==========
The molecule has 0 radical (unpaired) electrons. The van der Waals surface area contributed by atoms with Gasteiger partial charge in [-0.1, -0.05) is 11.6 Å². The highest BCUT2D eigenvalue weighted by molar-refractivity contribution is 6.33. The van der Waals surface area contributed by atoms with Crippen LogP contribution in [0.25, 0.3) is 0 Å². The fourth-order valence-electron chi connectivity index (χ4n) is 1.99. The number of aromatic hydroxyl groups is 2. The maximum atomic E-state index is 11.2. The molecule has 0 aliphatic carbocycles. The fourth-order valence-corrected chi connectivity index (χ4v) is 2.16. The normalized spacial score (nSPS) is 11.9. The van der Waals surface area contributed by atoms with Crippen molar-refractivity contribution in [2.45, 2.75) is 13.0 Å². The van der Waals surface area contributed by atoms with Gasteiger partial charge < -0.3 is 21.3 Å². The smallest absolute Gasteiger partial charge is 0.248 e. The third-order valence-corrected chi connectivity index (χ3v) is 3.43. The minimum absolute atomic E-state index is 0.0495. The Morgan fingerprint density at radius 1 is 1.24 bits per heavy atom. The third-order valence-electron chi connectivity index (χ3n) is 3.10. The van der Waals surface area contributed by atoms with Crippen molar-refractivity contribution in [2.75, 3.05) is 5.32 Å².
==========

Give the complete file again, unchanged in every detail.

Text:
The molecule has 0 radical (unpaired) electrons. The van der Waals surface area contributed by atoms with Gasteiger partial charge in [-0.1, -0.05) is 11.6 Å². The highest BCUT2D eigenvalue weighted by molar-refractivity contribution is 6.33. The van der Waals surface area contributed by atoms with Crippen LogP contribution in [0.25, 0.3) is 0 Å². The fourth-order valence-electron chi connectivity index (χ4n) is 1.99. The number of aromatic hydroxyl groups is 2. The maximum atomic E-state index is 11.2. The molecule has 0 aliphatic carbocycles. The fourth-order valence-corrected chi connectivity index (χ4v) is 2.16. The normalized spacial score (nSPS) is 11.9. The van der Waals surface area contributed by atoms with Crippen molar-refractivity contribution in [2.45, 2.75) is 13.0 Å². The van der Waals surface area contributed by atoms with Gasteiger partial charge < -0.3 is 21.3 Å². The smallest absolute Gasteiger partial charge is 0.248 e. The third-order valence-corrected chi connectivity index (χ3v) is 3.43. The minimum absolute atomic E-state index is 0.0495. The Morgan fingerprint density at radius 1 is 1.24 bits per heavy atom. The third-order valence-electron chi connectivity index (χ3n) is 3.10. The van der Waals surface area contributed by atoms with Crippen molar-refractivity contribution in [2.75, 3.05) is 5.32 Å².